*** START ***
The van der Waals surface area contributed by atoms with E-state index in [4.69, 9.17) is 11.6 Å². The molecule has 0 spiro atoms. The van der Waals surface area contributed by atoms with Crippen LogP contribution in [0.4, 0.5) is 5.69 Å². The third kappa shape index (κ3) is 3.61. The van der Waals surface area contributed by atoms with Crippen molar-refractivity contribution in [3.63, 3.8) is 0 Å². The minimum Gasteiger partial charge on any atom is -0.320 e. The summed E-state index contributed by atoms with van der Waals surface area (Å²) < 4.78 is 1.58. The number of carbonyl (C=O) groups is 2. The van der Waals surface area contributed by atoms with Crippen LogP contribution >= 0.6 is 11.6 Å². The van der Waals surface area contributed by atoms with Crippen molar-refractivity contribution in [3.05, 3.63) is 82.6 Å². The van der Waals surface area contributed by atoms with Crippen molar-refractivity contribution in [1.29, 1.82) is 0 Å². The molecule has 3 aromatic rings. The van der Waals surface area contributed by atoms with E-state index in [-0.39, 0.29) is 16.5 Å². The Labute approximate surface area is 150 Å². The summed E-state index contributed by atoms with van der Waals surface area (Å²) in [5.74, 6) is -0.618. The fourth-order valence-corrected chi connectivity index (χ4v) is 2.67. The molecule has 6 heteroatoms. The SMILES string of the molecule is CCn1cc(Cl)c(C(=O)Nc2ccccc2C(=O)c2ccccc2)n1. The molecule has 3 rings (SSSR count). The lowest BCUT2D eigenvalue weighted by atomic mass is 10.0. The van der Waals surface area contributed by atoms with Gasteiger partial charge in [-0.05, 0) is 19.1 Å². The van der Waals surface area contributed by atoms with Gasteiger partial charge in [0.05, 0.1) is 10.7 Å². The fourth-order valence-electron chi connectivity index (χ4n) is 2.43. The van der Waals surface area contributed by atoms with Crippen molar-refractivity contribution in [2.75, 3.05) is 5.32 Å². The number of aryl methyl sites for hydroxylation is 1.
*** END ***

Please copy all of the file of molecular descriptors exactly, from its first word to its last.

The van der Waals surface area contributed by atoms with E-state index in [4.69, 9.17) is 11.6 Å². The molecule has 0 spiro atoms. The van der Waals surface area contributed by atoms with Crippen LogP contribution in [0.4, 0.5) is 5.69 Å². The third kappa shape index (κ3) is 3.61. The van der Waals surface area contributed by atoms with Crippen molar-refractivity contribution in [3.63, 3.8) is 0 Å². The minimum Gasteiger partial charge on any atom is -0.320 e. The summed E-state index contributed by atoms with van der Waals surface area (Å²) < 4.78 is 1.58. The number of carbonyl (C=O) groups is 2. The van der Waals surface area contributed by atoms with Crippen LogP contribution >= 0.6 is 11.6 Å². The van der Waals surface area contributed by atoms with Crippen molar-refractivity contribution in [3.05, 3.63) is 82.6 Å². The van der Waals surface area contributed by atoms with Crippen molar-refractivity contribution in [1.29, 1.82) is 0 Å². The molecule has 3 aromatic rings. The van der Waals surface area contributed by atoms with E-state index in [-0.39, 0.29) is 16.5 Å². The Labute approximate surface area is 150 Å². The summed E-state index contributed by atoms with van der Waals surface area (Å²) in [5.74, 6) is -0.618. The fourth-order valence-corrected chi connectivity index (χ4v) is 2.67. The molecule has 6 heteroatoms. The SMILES string of the molecule is CCn1cc(Cl)c(C(=O)Nc2ccccc2C(=O)c2ccccc2)n1. The molecule has 3 rings (SSSR count). The lowest BCUT2D eigenvalue weighted by atomic mass is 10.0. The van der Waals surface area contributed by atoms with Gasteiger partial charge in [-0.05, 0) is 19.1 Å². The van der Waals surface area contributed by atoms with Gasteiger partial charge in [0.05, 0.1) is 10.7 Å². The fourth-order valence-electron chi connectivity index (χ4n) is 2.43. The van der Waals surface area contributed by atoms with Crippen molar-refractivity contribution in [2.75, 3.05) is 5.32 Å². The number of aryl methyl sites for hydroxylation is 1.